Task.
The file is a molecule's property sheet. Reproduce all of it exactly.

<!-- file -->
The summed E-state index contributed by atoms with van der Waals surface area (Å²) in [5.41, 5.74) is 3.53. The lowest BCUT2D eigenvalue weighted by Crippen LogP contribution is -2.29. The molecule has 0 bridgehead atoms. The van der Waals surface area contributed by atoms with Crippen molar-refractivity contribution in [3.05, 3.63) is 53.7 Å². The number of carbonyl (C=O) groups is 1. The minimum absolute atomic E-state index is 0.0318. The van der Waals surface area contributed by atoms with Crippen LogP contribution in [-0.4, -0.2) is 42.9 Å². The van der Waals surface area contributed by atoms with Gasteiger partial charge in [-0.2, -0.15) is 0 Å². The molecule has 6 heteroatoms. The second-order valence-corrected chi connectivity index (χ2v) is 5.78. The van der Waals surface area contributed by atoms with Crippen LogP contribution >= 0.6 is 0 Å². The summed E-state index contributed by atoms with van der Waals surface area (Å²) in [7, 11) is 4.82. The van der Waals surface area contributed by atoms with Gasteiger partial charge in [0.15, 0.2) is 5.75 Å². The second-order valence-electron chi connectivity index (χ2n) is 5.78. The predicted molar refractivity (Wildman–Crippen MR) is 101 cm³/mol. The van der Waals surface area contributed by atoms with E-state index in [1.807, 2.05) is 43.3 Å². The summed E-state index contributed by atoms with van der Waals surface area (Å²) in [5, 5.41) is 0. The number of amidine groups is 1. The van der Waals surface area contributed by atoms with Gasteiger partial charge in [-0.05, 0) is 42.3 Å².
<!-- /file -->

The summed E-state index contributed by atoms with van der Waals surface area (Å²) in [5.41, 5.74) is 3.53. The lowest BCUT2D eigenvalue weighted by Crippen LogP contribution is -2.29. The molecule has 0 bridgehead atoms. The van der Waals surface area contributed by atoms with Crippen molar-refractivity contribution in [3.05, 3.63) is 53.7 Å². The number of carbonyl (C=O) groups is 1. The minimum absolute atomic E-state index is 0.0318. The van der Waals surface area contributed by atoms with Crippen LogP contribution in [-0.4, -0.2) is 42.9 Å². The van der Waals surface area contributed by atoms with Gasteiger partial charge in [-0.2, -0.15) is 0 Å². The molecule has 6 heteroatoms. The second-order valence-corrected chi connectivity index (χ2v) is 5.78. The van der Waals surface area contributed by atoms with Crippen LogP contribution >= 0.6 is 0 Å². The summed E-state index contributed by atoms with van der Waals surface area (Å²) in [7, 11) is 4.82. The van der Waals surface area contributed by atoms with Gasteiger partial charge in [0.15, 0.2) is 5.75 Å². The second-order valence-electron chi connectivity index (χ2n) is 5.78. The predicted molar refractivity (Wildman–Crippen MR) is 101 cm³/mol. The van der Waals surface area contributed by atoms with E-state index in [1.807, 2.05) is 43.3 Å². The summed E-state index contributed by atoms with van der Waals surface area (Å²) in [5, 5.41) is 0. The number of amidine groups is 1. The van der Waals surface area contributed by atoms with Gasteiger partial charge in [-0.05, 0) is 42.3 Å².